Changes to Statutory adoption Leave and pay
From 5 April 2015:
Adoption leave will become a “day one” right, so employees will no longer need to have 26 weeks’ continuous employment to be eligible.
The Statutory Adoption Pay will change – the first six weeks will be paid at 90% of the employee’s normal earnings, bringing it in-line with maternity pay.
Some surrogate parents will become eligible for adoption leave.
A new right to take time off to attend adoption appointments
The Children and Families Act 2013 introduces a new right to attend adoption appointments which applies from 5 April 2015. The main adopter will be able to take paid time off for up to five adoption appointments. The secondary adopter will be entitled to take unpaid time off for up to two appointments.
Child’s age limit for parental leave rises to 18
Parental leave is a distinct and separate to SPL. Parental leave is for employees to take time off work to look after a child’s welfare, this leave is normally unpaid. Previously this leave could be taken up to the child’s fifth birthday, however from 5th April 2015 the age limit for the child will increase from five to 18 years.
In order to qualify for parental leave employees must have completed one year’s service. 18 week’s unpaid parental leave can be taken.
Statutory maternity pay, ordinary paternity pay and adoption pay increases
The rates for the above payments increase as of 5th April 2015:
Statutory Maternity Pay increases from £138.18 to £139.58
Statutory Paternity Pay increases from £138.18 to £139.58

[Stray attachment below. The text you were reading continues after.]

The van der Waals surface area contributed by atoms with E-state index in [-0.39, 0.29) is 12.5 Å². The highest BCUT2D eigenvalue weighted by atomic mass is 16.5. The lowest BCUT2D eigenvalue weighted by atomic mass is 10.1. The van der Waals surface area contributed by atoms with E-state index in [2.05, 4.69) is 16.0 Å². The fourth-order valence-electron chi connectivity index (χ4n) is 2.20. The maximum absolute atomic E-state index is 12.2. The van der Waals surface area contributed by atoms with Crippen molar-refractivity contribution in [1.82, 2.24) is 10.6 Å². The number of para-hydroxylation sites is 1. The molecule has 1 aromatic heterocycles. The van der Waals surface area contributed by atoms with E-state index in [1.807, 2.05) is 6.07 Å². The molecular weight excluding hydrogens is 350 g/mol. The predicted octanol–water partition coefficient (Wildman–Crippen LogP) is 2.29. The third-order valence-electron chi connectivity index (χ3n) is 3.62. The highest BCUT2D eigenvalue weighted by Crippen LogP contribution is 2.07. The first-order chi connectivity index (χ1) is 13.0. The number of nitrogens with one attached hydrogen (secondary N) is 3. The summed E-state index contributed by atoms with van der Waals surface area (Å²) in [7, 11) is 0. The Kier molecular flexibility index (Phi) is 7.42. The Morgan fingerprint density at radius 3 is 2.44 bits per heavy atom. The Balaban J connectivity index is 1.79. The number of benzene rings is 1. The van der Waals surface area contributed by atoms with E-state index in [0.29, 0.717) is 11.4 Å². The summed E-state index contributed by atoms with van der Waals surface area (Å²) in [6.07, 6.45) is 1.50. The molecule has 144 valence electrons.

Statutory Adoption Pay increases from £138.18 to £139.58
Statutory Sick Pay
The standard rate of statutory sick pay increased on 6 April 2015 from £87.55 to £88.45
New Fit for Work Service
This is scheduled to be introduced in England and Wales over the next year, it basically offers employers access to free occupational assistance for employees who have been off sick for four weeks or more. The aim is for employers, employees, general practitioners and occupational health to all work together to assist the employee in returning to work.
We will keep you posted of any more developments on this.
National Minimum Wage rates
To increase from 1 October 2015:
- Workers aged 21 and over: £6.50 an hour to £6.70 an hour
- Development rate for workers aged 18-20: £5.13 an hour to £5.30 an hour
- Young Workers rate for workers aged 16-17: £3.79 an hour to £3.87 an hour
- Apprentices under 19, or over 19 and in the first year of the apprenticeship: £2.73 an hour to £3.30
Compensation Limits and minimum awards that apply to a range of employment claims increased on 6 April 2015.
Among other things, the limit on compensation for unfair dismissal increased from £76,574 to £78,335 and the limit on a week’s pay (which is particularly relevant for statutory redundancy calculations) increased from £464 to £475.
The new rates take effect where the “appropriate date” for the cause of action (such as the date of termination in an unfair dismissal claim) falls on or after 6 April 2015.
What should you do next?
- Update any policies you have in place to coincide with the above changes
- Update payroll systems to ensure the new rate increases are accounted for
- Put in place a Shared Parental leave Policy if you haven’t already done so